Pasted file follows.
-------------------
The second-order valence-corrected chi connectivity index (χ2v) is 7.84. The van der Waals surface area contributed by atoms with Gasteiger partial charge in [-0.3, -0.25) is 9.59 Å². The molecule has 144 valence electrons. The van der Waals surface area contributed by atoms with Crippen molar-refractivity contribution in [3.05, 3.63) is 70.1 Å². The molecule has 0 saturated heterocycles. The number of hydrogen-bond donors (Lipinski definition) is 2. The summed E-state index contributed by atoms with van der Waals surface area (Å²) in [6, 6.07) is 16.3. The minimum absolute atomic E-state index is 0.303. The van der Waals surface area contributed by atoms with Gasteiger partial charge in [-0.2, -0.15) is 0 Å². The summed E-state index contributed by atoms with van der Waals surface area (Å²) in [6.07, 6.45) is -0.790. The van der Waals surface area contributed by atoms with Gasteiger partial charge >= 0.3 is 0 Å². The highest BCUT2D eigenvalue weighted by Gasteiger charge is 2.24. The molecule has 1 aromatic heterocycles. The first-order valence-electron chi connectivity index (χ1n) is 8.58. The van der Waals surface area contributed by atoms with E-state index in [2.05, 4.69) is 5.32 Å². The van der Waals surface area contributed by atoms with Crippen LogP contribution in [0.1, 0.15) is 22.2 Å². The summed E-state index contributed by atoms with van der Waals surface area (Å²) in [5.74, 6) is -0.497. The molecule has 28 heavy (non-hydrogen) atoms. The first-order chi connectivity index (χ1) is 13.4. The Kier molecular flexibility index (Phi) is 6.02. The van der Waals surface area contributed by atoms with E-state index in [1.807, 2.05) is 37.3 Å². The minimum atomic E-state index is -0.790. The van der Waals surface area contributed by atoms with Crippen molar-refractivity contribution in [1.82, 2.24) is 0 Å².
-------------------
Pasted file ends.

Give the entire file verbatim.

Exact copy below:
The second-order valence-corrected chi connectivity index (χ2v) is 7.84. The van der Waals surface area contributed by atoms with Gasteiger partial charge in [-0.3, -0.25) is 9.59 Å². The molecule has 144 valence electrons. The van der Waals surface area contributed by atoms with Crippen molar-refractivity contribution in [3.05, 3.63) is 70.1 Å². The molecule has 0 saturated heterocycles. The number of hydrogen-bond donors (Lipinski definition) is 2. The summed E-state index contributed by atoms with van der Waals surface area (Å²) in [6, 6.07) is 16.3. The minimum absolute atomic E-state index is 0.303. The van der Waals surface area contributed by atoms with Gasteiger partial charge in [-0.2, -0.15) is 0 Å². The summed E-state index contributed by atoms with van der Waals surface area (Å²) in [6.07, 6.45) is -0.790. The van der Waals surface area contributed by atoms with Gasteiger partial charge >= 0.3 is 0 Å². The highest BCUT2D eigenvalue weighted by Gasteiger charge is 2.24. The molecule has 1 aromatic heterocycles. The first-order valence-electron chi connectivity index (χ1n) is 8.58. The van der Waals surface area contributed by atoms with E-state index in [2.05, 4.69) is 5.32 Å². The van der Waals surface area contributed by atoms with Crippen LogP contribution in [0.1, 0.15) is 22.2 Å². The summed E-state index contributed by atoms with van der Waals surface area (Å²) in [5.74, 6) is -0.497. The molecule has 28 heavy (non-hydrogen) atoms. The first-order chi connectivity index (χ1) is 13.4. The Kier molecular flexibility index (Phi) is 6.02. The van der Waals surface area contributed by atoms with E-state index in [1.807, 2.05) is 37.3 Å². The minimum atomic E-state index is -0.790. The van der Waals surface area contributed by atoms with Crippen molar-refractivity contribution in [1.82, 2.24) is 0 Å².